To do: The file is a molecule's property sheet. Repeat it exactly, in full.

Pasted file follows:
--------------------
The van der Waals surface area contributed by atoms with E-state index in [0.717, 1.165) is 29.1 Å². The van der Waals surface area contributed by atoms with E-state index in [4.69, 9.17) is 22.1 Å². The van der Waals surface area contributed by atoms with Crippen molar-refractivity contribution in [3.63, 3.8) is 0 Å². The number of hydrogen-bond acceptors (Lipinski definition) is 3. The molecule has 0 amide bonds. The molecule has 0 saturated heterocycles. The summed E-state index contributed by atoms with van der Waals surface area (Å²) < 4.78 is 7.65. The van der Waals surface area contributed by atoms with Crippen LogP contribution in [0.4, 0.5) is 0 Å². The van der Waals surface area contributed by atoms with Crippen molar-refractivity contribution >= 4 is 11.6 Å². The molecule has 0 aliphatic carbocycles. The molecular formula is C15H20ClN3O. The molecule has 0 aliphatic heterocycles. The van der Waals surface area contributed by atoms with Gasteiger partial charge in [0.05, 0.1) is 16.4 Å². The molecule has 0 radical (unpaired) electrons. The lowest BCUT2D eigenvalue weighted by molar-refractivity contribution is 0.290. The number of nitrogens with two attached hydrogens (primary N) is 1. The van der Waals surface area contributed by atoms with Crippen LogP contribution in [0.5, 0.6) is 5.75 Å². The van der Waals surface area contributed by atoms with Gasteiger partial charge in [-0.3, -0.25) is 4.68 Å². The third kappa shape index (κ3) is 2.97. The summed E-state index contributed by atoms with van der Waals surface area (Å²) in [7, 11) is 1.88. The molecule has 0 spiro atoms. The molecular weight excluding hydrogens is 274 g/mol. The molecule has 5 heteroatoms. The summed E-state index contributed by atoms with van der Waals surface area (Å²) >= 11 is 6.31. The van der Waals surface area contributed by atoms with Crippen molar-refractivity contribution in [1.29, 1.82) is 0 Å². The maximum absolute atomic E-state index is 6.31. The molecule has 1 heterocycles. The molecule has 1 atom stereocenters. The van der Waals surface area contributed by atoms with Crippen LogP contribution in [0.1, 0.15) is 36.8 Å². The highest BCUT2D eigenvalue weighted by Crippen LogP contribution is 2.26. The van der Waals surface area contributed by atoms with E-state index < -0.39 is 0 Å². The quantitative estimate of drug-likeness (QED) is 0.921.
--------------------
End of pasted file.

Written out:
The van der Waals surface area contributed by atoms with E-state index in [0.717, 1.165) is 29.1 Å². The van der Waals surface area contributed by atoms with E-state index in [4.69, 9.17) is 22.1 Å². The van der Waals surface area contributed by atoms with Crippen molar-refractivity contribution in [3.63, 3.8) is 0 Å². The number of hydrogen-bond acceptors (Lipinski definition) is 3. The molecule has 0 amide bonds. The molecule has 0 saturated heterocycles. The summed E-state index contributed by atoms with van der Waals surface area (Å²) < 4.78 is 7.65. The van der Waals surface area contributed by atoms with Crippen LogP contribution in [0.4, 0.5) is 0 Å². The van der Waals surface area contributed by atoms with Crippen molar-refractivity contribution >= 4 is 11.6 Å². The molecule has 0 aliphatic carbocycles. The molecular formula is C15H20ClN3O. The molecule has 0 aliphatic heterocycles. The van der Waals surface area contributed by atoms with Gasteiger partial charge in [0.05, 0.1) is 16.4 Å². The molecule has 0 radical (unpaired) electrons. The lowest BCUT2D eigenvalue weighted by molar-refractivity contribution is 0.290. The number of nitrogens with two attached hydrogens (primary N) is 1. The van der Waals surface area contributed by atoms with Crippen LogP contribution in [0.5, 0.6) is 5.75 Å². The van der Waals surface area contributed by atoms with Gasteiger partial charge in [-0.3, -0.25) is 4.68 Å². The third kappa shape index (κ3) is 2.97. The summed E-state index contributed by atoms with van der Waals surface area (Å²) in [7, 11) is 1.88. The molecule has 0 spiro atoms. The molecular weight excluding hydrogens is 274 g/mol. The molecule has 5 heteroatoms. The summed E-state index contributed by atoms with van der Waals surface area (Å²) >= 11 is 6.31. The van der Waals surface area contributed by atoms with Crippen molar-refractivity contribution in [1.29, 1.82) is 0 Å². The maximum absolute atomic E-state index is 6.31. The molecule has 1 heterocycles. The molecule has 1 atom stereocenters. The van der Waals surface area contributed by atoms with Crippen LogP contribution in [0.1, 0.15) is 36.8 Å². The highest BCUT2D eigenvalue weighted by Crippen LogP contribution is 2.26. The van der Waals surface area contributed by atoms with E-state index < -0.39 is 0 Å². The quantitative estimate of drug-likeness (QED) is 0.921.